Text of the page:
Does color matter?
This is a serious problem, and fishermen have long sought its secrets. Some fishermen think the choice of color is crucial, while others say it doesn’t matter. Scientifically speaking,
There is evidence that both views may be correct. There is good evidence that choosing the right color may improve your chances of attracting fish when environmental conditions are right, but science can also show that in other situations, color is of limited value and less important than thought.
Fish are more than 450 million years old and are remarkable creatures. Over thousands of years, they have made many superb adaptations in the Marine environment. Living in a water world is not easy, with high environmental opportunities as well as serious challenges. For example, sound is five times faster in water than in air, so water is much better. The ocean is actually a very noisy place. By having good auditory perception, using their inner ear and lateral line to detect prey or avoid enemies, fish can take advantage of this. The water also contains unique compounds that fish use to identify other members of their species, find food, detect predators and perform other functions when breeding time comes. Fish have developed a remarkable sense of smell that is thought to be a million times better than humans.
However, water is a serious visual and color challenge for fish and fishermen. Many of the characteristics of light change rapidly with water flow and depth.
What does the attenuation of light bring?
The light humans see is only a small fraction of the total electromagnetic radiation received from the sun, what we see as the visible spectrum.
The actual color within the visible spectrum is determined by the wavelength of the light:
Longer wavelengths are red and orange
The shorter wavelengths are green, blue and purple
However, many fish can see colors that we don’t, including ultraviolet light.
Ultraviolet light travels farther in water than most of us realize.
So some fishermen think: metal halide fishing lamp attract fish more effectively
When light enters the water, its intensity decreases rapidly and its color changes. These changes are called attenuation. Attenuation is the result of two processes: scattering and absorption. The scattering of light is caused by particles or other small objects suspended in the water – the more particles, the more scattering. The scattering of light in water is somewhat similar to the effect of smoke or fog in the atmosphere. Due to river input, coastal bodies of water typically have more suspended material, stirring up material from the bottom, and increasing plankton. Because of this larger amount of suspended material, light usually penetrates to smaller depths. In relatively clear offshore waters, light penetrates to deeper depths.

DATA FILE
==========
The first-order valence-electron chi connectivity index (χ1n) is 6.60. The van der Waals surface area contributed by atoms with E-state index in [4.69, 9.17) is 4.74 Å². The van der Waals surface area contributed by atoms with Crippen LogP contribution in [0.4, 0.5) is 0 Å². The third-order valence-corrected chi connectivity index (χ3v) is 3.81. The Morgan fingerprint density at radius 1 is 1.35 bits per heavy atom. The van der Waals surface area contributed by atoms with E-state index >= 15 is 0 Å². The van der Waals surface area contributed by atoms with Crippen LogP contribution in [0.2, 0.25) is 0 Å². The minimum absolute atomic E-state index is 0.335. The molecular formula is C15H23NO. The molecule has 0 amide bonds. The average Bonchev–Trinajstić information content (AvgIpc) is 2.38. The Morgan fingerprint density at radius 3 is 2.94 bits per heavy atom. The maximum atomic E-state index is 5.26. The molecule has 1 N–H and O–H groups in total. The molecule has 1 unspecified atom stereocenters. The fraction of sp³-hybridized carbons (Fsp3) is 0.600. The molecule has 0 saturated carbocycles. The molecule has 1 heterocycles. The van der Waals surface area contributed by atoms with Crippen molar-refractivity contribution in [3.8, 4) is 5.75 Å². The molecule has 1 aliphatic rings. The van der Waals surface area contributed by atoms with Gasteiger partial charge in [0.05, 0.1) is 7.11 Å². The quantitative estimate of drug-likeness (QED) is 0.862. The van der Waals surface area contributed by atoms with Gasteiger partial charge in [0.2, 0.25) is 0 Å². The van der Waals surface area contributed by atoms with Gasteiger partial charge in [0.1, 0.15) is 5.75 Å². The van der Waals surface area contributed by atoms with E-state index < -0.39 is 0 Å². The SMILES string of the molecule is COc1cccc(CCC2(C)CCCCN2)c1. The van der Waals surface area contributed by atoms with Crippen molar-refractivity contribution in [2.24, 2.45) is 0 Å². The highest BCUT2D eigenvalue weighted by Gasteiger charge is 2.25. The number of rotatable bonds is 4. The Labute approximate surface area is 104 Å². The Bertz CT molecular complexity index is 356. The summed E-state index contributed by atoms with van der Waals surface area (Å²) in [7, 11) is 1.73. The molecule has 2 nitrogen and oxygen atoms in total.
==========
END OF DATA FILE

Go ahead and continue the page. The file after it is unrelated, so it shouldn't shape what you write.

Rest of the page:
Light absorption is caused by several substances, such as light being converted into heat or used in chemical reactions such as photosynthesis. The most important aspect is the effect of the water itself on the absorption of light. For different wavelengths of light, the absorption amount is different; In other words, the colors are absorbed differently. Longer wavelengths, such as red and orange, are absorbed very quickly and penetrate to much lighter depths than shorter blue and purple wavelengths.
Absorption also limits the distance light can travel into the water. About three meters (about 10 feet), about 60 percent of the total illumination (sunlight or moonlight), almost all of the red light will be absorbed. At 10 meters (about 33 feet), about 85 percent of the total light and all of the red, orange and yellow light has been absorbed. This will seriously affect the effect of collecting fish. At a depth of three meters, red turns to ice to show up as gray, and as the depth increases, it eventually turns black. As depth increases, the light that is now dimming turns blue and eventually black as all other colors are absorbed.
The absorption or filtration of color also works horizontally. So once again, a red flight just a few feet from the fish appears to be gray. Similarly, other colors change with distance. For the color to be seen, it must be hit by light of the same color and then reflected in the direction of the fish. If the water has attenuated or filtered out) a color, that color will appear as gray or black. Due to the large depth of UV line penetration, fluorescence generated under ultraviolet radiation is an extremely important part of the rich underwater environment.
Therefore, the following two questions are worth thinking about by all our engineers:
1. As we all know, LED is a cold light source, no ultraviolet light, but how to increase the amount of UV light in the LED fishing light, so as to increase the attraction ability of the fish?
2. How to remove all short-wave ultraviolet rays harmful to human body in MH fishing lamp, and only retain UVA rays that enhance the attraction ability of fish?
Post time: Oct-26-2023